Toronto Life

Media: Toronto Life, July 2000

RITUALS: Wild Things

by Rondi Adamson

It’s a weeknight after dark, and the hubbub of rush hour traffic from Chinatown has diminished. In an alley behind the restaurants and dollar stores, the stench of rotting fish and produce competes with the smell rising from bowls of Whiskas. “Oh God, Julia looks pregnant again,” sighs Mike Milne, by night a volunteer for the Annex Cat Rescue, by day a data warehousing manager at Xerox Canada. Julia, or “the mother of all cats” (as Mike and his wife, Jill, have nicknamed the calico), seems to drop a litter every few months. She is one of a colony of about a dozen ferals — cats living wild in the city — that the Milnes are here to feed. Mike empties several large tins of wet food into plastic bowls, while Jill does likewise with kibble and water. Julia is waiting a few metres away with 10 others. Clint the colony’s alpha male, is patrolling the area on guard against possible threats to his brood.

Chow Time: feeding Toronto's homeless

Chow Time: feeding Toronto's homeless. Photograph by James Pattyn

The Milnes have been coming here twice a week for over a year now. Still, the cats are wary. Unlike their domestic kin, ferals don’t go in for a whole lot of cuddling. Most of them fear people (for good reason — one was found covered in cigarette burns) and won’t approach even the bearers of food. If you come across one that allows you to touch it, chances are it once had a home and is technically a stray. In the urban wild, starvation sometimes forces them to eat poisoned rats or mice and drink antifreeze — often with fatal results. And, of course, dodging cars day after day takes its toll. Julia and Clint will be lucky to survive more than five years in this harsh environment, a quarter of the life expectancy of a house cat.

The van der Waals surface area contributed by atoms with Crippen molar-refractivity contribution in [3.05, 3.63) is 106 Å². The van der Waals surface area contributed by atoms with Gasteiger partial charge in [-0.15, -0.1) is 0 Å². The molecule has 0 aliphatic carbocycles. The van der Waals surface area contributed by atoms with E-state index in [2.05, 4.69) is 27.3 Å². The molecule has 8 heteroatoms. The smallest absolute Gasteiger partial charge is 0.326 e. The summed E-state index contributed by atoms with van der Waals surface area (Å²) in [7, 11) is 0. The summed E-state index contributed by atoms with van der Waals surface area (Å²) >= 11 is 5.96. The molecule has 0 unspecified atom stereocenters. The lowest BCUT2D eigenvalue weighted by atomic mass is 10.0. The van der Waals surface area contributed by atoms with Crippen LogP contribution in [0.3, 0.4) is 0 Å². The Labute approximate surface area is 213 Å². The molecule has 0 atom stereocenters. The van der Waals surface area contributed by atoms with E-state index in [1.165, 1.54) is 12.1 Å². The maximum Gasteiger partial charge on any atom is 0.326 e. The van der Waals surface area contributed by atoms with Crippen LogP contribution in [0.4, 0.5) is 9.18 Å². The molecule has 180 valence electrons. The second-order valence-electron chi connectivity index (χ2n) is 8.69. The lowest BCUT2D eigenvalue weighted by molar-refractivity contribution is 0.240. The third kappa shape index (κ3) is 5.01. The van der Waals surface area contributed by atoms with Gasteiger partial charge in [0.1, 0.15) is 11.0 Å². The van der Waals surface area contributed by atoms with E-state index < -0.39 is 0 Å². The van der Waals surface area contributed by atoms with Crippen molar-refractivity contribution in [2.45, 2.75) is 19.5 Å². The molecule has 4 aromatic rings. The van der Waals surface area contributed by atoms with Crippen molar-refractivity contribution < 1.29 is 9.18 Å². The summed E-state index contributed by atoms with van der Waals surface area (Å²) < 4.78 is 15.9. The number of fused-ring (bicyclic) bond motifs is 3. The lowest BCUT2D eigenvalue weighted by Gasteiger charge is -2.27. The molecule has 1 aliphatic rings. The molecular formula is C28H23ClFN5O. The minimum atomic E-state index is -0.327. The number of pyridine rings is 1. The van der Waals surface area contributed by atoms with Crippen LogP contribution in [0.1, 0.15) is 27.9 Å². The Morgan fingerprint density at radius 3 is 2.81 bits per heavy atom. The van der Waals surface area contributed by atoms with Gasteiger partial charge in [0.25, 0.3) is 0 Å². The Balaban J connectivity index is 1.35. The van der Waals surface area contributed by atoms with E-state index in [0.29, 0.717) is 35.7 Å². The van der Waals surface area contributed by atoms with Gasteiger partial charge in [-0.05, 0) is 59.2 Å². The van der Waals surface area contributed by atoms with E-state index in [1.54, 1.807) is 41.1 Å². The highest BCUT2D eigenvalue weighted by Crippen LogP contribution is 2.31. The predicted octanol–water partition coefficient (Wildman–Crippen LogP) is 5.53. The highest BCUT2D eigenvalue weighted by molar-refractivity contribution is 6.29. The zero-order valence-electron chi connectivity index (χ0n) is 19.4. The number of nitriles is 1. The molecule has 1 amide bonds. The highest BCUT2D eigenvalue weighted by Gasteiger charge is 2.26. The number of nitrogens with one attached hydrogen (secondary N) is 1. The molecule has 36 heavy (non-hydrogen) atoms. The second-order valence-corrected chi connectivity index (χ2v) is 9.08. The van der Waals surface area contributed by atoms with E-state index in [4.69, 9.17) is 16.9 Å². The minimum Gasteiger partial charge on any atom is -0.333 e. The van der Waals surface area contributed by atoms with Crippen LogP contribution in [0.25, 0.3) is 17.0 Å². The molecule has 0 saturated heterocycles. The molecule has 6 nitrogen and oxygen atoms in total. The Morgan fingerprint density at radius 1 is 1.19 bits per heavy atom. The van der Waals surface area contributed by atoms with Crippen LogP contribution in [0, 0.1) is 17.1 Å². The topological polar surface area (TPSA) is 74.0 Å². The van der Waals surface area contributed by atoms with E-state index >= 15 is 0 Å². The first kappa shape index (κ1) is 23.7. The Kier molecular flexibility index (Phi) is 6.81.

On a typical night, the Milnes walk a two- to three-hour loop, carrying knapsacks filled with food. They’ll stop at about 20 points, laneways like the one off Spadina, strip malls and weedy abandoned lots. Other volunteers with the Annex Cat Rescue — founded in 1996 and a registered charity since last year — fan out across the Annex, Riverdale, parts of downtown and some Beach areas, feeding hundreds of cats each week.

Mike places the bowls behind a makeshift barrier of boxes and a piece of disenfranchised fence, set up to give the cats a chance to get a bellyful before some less than charitable human kicks it aside. That fewer people are around is one reason feeding is done after dark. Another is that cats are nocturnal — in the summer, volunteers make the trek after 10 p.m.

At the next stop, as the Milnes unpack their wares (large bags of kibble, 10 tins of wet food, several litres of water, bowls and forks), talk turns back to Julia. “We’ve got to trap her,” says Jill. Besides keeping the felines healthy, the Milnes and the other volunteers want to reduce the number of homeless cats in the city. When they eventually go to capture Julia, a tin of sardines will entice her into a cage with a rigged door. The ACR will pay to have her spayed, the procedure performed by sympathetic veterinarians who offer operations at cut rates. “It’s probably too late to abort Julia’s kittens,” Jill adds, “but they should he easy to adopt out.” Adults are more of a challenge. While not impossible to domesticate, they require patience, and time — lots of time. The Milnes themselves are the proud parents of Jasmine, whom they found last winter, pregnant and emaciated in an alley, and who is now a bona fide stay-at-home.

Stepping over an empty bottle, Mike shakes a kibble bag. A stream of cats — a long-haired tabby with a limp, a short-haired black one with frostbitten ears, another nicknamed “the French cat” because the ring of black fur on its head resembles a beret — pour out from under nearby parked cars. They stop a stone’s throw away. The meowing begins. “It’s coming, it’s coming,” says Jill, laughing. She notices Caesar, an orange and white male from another colony. “What’s he doing here?” she asks. Colonies, formed from blood ties, protect their turf like street gangs, so a tom in another male’s territory is unusual. The Milnes figure Caesar’s looking to get lucky. All the females in his colony have been spayed. Poor, frustrated Caesar still has his parts.

Tonight’s last stop is behind a butcher’s in Kensington Market (ferals often migrate to where the garbage is). The Milnes discover three kittens, so young their meows are almost inaudible, crawling atop a garbage heap. They scatter, and the mother — simply dubbed “Mama Cat” — watches anxiously as the food is dispensed. When Mike and Jill back away, the kittens re-emerge, scamper toward the bowls and dig into the meal as though it were their last.

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